PHIL 479 Topics in Comparative Religions [CRN 17869]
Overview of Course
"[Humans] expect from the various religions answers to the unsolved riddles of the human condition, which today, even as in former times, deeply stir the hearts of [humans]: What is [a human]? What is the meaning, the aim of our life? What is moral good, what is sin? Whence suffering and what purpose does it serve? Which is the road to true happiness? What are death, judgment and retribution after death? What, finally, is that ultimate inexpressible mystery which encompasses our existence: whence do we come, and where are we going?" – Nostra Aetate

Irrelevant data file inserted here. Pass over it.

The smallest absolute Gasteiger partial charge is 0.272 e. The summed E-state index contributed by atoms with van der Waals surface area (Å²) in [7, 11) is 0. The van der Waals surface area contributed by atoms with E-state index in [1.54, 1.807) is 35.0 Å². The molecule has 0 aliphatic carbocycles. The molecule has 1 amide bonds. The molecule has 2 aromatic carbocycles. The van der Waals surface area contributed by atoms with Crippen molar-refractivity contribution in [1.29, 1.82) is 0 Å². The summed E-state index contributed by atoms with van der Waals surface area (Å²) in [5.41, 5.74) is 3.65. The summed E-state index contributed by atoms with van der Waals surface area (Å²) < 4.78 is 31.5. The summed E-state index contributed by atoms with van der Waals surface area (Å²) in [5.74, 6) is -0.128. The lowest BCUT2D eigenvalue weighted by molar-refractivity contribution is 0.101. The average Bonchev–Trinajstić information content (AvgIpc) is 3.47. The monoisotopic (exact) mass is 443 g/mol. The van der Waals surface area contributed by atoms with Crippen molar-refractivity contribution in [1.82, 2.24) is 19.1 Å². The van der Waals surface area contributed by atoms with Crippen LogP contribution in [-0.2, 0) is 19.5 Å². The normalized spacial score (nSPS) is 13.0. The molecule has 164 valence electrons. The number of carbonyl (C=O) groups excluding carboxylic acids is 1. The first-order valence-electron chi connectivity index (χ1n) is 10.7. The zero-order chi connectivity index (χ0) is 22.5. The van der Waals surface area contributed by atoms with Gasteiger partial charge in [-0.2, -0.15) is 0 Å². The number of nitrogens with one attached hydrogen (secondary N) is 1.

This course invites students to delve more deeply into five of the world religions - Buddhism, HInduism, Judaism, Islam, and Christianity - and to look at similarities and differences between them. In the five modules, a student team will present the tradition to the class to help anchor the discussions to follow. We will be looking at each tradition from the perspective of an “outsider” and that of an “insider”. These scholars of religion model how to engage in an interreligious dialogue. Sacred writings and/or commentaries will be studied and discussed. The final section of the module will include a case study spanning at least two religious traditions. Students will also watch and discuss two films for each tradition as we again practice applying our developing understanding of the particular religion/s. Students will also be creating a field journal which will be summarized and presented on the final day of class. Articles, case studies, discussion questions, study guides, and rubrics will be available on the class LMS site. Students are not required to print out most documents, however they must have access to them for reference during class.